2021 Legislation – Action Items

Carrie Connelly

From our Summer 2021 e-newsletter


1. Pursuant to ORS 203.077, all cities and counties are required to enact policies recognizing the problem of homeless individuals camping on public property, and ensuring humane treatment in the event of removal from those sites. If your city does not yet have such a policy on the books, we can help you draft and adopt the requisite provisions. If you have previously enacted such policies, HB 3124 amended ORS 203.079 to increase the notice required prior to such removal, from 24 to 72 hours, and modified where unclaimed personal property must be stored. As these amendments went into effect upon passage, let us know if we can assist your city in adopting needed amendments as soon as possible.

2. HB 3115 requires municipalities to review their codes and ensure that “any city or county law that regulates the acts of sitting, lying, sleeping or keeping warm and dry outdoors on public property that is open to the public must be objectively reasonable as to time, place and manner with regards to persons experiencing homelessness,” in conformance with the Ninth Circuit’s decision in Martin v. City of Boise. HB 3115 has a delayed implementation date of July 1, 2023, providing some time for needed Code audits.

As HB 3115 applies expressly to “any city or county law,” by its own terms this new law does not impose any new obligations on special district entities. More importantly, it appears that the new law does not impact a special district entity’s ability to regulate access to its own property, particularly with regards to prohibiting trespassing.

Public meetings:

As of January 1, 2022, ORS 192.670 is amended by HB 2560 to require all meetings (excluding executive sessions) of the governing body of a public body to allow for virtual or electronic participation “to the extent reasonably possible.” Technical failures, disruptive participants and considerable added costs may render such participation “unreasonable.” Take steps now to allow virtual or electronic participation in your entity’s public meetings. Before electing that remote participation is unreasonable, be sure to evaluate your entity’s obligations under the Americans with Disabilities Act.

Mandatory Reporting:

HB 3071 amends ORS 124.050 to include all elected officials as mandatory reporters of child, elder and vulnerable adult abuse. This obligation is personal, and extends beyond events witnessed or learned of through official conduct. The push for this amendment stemmed from alleged sexual abuse and misconduct at a Salem church. Apparently, abuse was reported to the Church’s board of directors (whose members included law enforcement and elected officials) who did not report the allegations to appropriate law enforcement.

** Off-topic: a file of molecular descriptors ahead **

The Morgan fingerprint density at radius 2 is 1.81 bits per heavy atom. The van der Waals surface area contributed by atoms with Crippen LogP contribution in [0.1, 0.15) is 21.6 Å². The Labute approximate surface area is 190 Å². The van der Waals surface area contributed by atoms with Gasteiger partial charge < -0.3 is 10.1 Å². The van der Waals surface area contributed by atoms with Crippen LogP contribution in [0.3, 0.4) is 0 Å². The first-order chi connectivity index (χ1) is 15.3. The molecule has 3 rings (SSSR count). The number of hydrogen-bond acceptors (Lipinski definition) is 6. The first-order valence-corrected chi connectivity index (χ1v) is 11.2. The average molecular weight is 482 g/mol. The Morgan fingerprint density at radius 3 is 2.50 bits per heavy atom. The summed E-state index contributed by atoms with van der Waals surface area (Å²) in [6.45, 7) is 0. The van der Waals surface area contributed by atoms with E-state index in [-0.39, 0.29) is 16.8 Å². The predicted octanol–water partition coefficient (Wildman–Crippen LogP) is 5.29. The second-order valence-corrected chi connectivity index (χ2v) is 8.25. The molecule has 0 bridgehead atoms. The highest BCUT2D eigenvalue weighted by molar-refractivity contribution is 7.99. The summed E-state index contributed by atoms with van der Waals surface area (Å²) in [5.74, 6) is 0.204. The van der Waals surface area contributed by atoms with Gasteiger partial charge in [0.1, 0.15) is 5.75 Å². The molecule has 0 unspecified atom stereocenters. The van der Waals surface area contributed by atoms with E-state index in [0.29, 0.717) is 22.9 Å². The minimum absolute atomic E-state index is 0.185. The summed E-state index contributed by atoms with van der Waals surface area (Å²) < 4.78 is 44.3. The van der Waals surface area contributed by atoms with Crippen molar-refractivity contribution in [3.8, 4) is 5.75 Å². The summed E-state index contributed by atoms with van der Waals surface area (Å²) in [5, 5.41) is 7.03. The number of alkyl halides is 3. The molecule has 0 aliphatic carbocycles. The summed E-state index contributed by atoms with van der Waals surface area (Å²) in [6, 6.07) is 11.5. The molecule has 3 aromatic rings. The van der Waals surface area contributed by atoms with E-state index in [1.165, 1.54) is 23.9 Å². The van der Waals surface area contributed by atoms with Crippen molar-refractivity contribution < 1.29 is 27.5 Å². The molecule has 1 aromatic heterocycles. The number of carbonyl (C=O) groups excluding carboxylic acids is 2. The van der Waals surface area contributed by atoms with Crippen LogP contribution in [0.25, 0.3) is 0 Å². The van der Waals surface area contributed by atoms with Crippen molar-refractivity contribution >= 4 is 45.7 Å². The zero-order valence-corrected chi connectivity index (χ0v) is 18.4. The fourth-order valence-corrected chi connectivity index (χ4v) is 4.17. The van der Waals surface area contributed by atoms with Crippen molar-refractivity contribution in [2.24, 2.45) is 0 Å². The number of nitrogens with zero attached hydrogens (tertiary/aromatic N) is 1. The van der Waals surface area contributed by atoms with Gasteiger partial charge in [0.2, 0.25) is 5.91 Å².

While reporting suspected abuse is not a difficult process, elected officials should know when and how to fulfill this new obligation. Scheduling a training prior to the bill’s effective date of January 1, 2022, may help them feel more comfortable in their new role.

Lift Charges:

Unless otherwise authorized by law, HB 2397 prohibits local governments from regulating long term and residential care facilities. This prohibition includes imposing fees exclusively on such facilities. EMS service providers regularly charge care facilities for calls to lift a fallen individual back into bed. Fortunately, both general and specific exceptions in HB 2397 allow EMS providers to continue charging such fees.

First off, the prohibition applies only to fees that apply “exclusively” to long term or residential care facilities, not those that are “generally applicable” to other business entities. Please double check that your entities’ fee schedules do not single out protected care facilities.

Beyond that, HB 2397 further clarifies that the prohibition does not apply to a “fine, fee, charge or sanction” against long term or residential care facilities that contact EMS providers to provide lift assist services to a fallen resident. This exemption, however, does include a qualifier; the facility must have “known, or reasonably should have known” that the fallen individual “does not require the services of an emergency medical services provider.”

As a result, care providers may argue that they are not medical professions, so cannot know which residents require EMS assistance after a fall. Only a court can clarify the parameters of this exemption. However, with the added protection for fees that do not apply only to such care facilities, chances are that such charges will not be successfully challenged.

While HB 2397 may not be as clear as the drafters hoped, EMS providers should be able to continue charging for lift services. Be sure that your fee schedule (and practices) do not charge a lift fee only to protected care facilities. Further, document carefully how and why a fallen individual clearly did not require EMS services. If in doubt, call our office on protected and prohibited charges.